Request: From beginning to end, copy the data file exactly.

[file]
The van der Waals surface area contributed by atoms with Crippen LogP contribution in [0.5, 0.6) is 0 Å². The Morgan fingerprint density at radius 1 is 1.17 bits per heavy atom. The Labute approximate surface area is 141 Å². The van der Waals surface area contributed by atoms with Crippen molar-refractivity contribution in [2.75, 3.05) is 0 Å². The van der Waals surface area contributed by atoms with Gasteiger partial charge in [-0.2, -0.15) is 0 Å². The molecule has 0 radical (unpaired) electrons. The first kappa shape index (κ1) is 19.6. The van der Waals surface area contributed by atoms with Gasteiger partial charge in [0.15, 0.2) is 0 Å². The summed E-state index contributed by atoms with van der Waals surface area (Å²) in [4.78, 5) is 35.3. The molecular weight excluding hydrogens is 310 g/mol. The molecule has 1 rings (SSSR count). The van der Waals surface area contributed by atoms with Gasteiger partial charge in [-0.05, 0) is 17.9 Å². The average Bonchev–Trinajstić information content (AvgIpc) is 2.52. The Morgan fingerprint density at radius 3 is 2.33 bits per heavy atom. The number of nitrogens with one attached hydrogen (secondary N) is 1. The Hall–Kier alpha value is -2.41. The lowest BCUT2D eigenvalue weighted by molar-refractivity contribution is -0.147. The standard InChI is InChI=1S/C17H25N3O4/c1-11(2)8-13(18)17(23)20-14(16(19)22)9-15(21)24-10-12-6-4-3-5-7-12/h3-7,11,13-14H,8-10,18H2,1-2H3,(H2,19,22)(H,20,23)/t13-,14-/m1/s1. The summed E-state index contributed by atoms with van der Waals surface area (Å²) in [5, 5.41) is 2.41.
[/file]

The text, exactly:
The van der Waals surface area contributed by atoms with Crippen LogP contribution in [0.5, 0.6) is 0 Å². The Morgan fingerprint density at radius 1 is 1.17 bits per heavy atom. The Labute approximate surface area is 141 Å². The van der Waals surface area contributed by atoms with Crippen molar-refractivity contribution in [2.75, 3.05) is 0 Å². The van der Waals surface area contributed by atoms with Gasteiger partial charge in [-0.2, -0.15) is 0 Å². The molecule has 0 radical (unpaired) electrons. The first kappa shape index (κ1) is 19.6. The van der Waals surface area contributed by atoms with Gasteiger partial charge in [0.15, 0.2) is 0 Å². The summed E-state index contributed by atoms with van der Waals surface area (Å²) in [4.78, 5) is 35.3. The molecular weight excluding hydrogens is 310 g/mol. The molecule has 1 rings (SSSR count). The van der Waals surface area contributed by atoms with Gasteiger partial charge in [-0.05, 0) is 17.9 Å². The average Bonchev–Trinajstić information content (AvgIpc) is 2.52. The Morgan fingerprint density at radius 3 is 2.33 bits per heavy atom. The number of nitrogens with one attached hydrogen (secondary N) is 1. The Hall–Kier alpha value is -2.41. The lowest BCUT2D eigenvalue weighted by molar-refractivity contribution is -0.147. The standard InChI is InChI=1S/C17H25N3O4/c1-11(2)8-13(18)17(23)20-14(16(19)22)9-15(21)24-10-12-6-4-3-5-7-12/h3-7,11,13-14H,8-10,18H2,1-2H3,(H2,19,22)(H,20,23)/t13-,14-/m1/s1. The summed E-state index contributed by atoms with van der Waals surface area (Å²) in [5, 5.41) is 2.41.